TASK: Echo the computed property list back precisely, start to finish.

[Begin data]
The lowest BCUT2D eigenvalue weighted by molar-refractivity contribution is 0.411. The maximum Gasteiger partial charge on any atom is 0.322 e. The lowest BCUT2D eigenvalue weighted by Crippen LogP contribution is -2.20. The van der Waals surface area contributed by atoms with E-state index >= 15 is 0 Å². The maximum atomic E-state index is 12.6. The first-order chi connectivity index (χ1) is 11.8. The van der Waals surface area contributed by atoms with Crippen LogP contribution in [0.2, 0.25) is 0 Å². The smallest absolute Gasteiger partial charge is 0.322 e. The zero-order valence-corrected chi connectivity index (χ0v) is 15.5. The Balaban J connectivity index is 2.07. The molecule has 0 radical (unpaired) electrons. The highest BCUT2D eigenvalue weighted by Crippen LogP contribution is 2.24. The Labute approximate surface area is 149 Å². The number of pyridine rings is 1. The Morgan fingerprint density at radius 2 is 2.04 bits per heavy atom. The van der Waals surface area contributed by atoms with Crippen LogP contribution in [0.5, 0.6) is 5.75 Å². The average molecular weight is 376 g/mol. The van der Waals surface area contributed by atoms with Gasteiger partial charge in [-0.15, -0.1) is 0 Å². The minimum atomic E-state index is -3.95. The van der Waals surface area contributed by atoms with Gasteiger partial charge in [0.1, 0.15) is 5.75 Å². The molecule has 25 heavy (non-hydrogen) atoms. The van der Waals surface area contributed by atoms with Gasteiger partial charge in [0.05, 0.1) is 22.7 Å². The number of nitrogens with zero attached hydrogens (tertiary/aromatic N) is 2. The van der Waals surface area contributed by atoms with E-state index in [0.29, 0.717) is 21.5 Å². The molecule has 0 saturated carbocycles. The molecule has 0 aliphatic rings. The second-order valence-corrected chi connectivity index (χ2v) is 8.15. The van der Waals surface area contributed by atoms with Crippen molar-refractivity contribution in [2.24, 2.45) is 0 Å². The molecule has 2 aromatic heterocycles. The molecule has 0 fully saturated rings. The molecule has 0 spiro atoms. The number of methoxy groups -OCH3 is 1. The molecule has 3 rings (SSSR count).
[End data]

The lowest BCUT2D eigenvalue weighted by molar-refractivity contribution is 0.411. The maximum Gasteiger partial charge on any atom is 0.322 e. The lowest BCUT2D eigenvalue weighted by Crippen LogP contribution is -2.20. The van der Waals surface area contributed by atoms with E-state index >= 15 is 0 Å². The maximum atomic E-state index is 12.6. The first-order chi connectivity index (χ1) is 11.8. The van der Waals surface area contributed by atoms with Crippen LogP contribution in [0.2, 0.25) is 0 Å². The smallest absolute Gasteiger partial charge is 0.322 e. The zero-order valence-corrected chi connectivity index (χ0v) is 15.5. The Balaban J connectivity index is 2.07. The molecule has 0 radical (unpaired) electrons. The highest BCUT2D eigenvalue weighted by Crippen LogP contribution is 2.24. The Labute approximate surface area is 149 Å². The number of pyridine rings is 1. The Morgan fingerprint density at radius 2 is 2.04 bits per heavy atom. The van der Waals surface area contributed by atoms with Crippen LogP contribution in [0.5, 0.6) is 5.75 Å². The average molecular weight is 376 g/mol. The van der Waals surface area contributed by atoms with Gasteiger partial charge in [-0.15, -0.1) is 0 Å². The minimum atomic E-state index is -3.95. The van der Waals surface area contributed by atoms with Gasteiger partial charge in [0.1, 0.15) is 5.75 Å². The molecule has 25 heavy (non-hydrogen) atoms. The van der Waals surface area contributed by atoms with Gasteiger partial charge in [0.05, 0.1) is 22.7 Å². The number of nitrogens with zero attached hydrogens (tertiary/aromatic N) is 2. The van der Waals surface area contributed by atoms with E-state index in [0.29, 0.717) is 21.5 Å². The molecule has 0 saturated carbocycles. The molecule has 0 aliphatic rings. The second-order valence-corrected chi connectivity index (χ2v) is 8.15. The van der Waals surface area contributed by atoms with Crippen molar-refractivity contribution in [2.24, 2.45) is 0 Å². The molecule has 2 aromatic heterocycles. The molecule has 0 fully saturated rings. The molecule has 0 spiro atoms. The number of methoxy groups -OCH3 is 1. The molecule has 3 rings (SSSR count).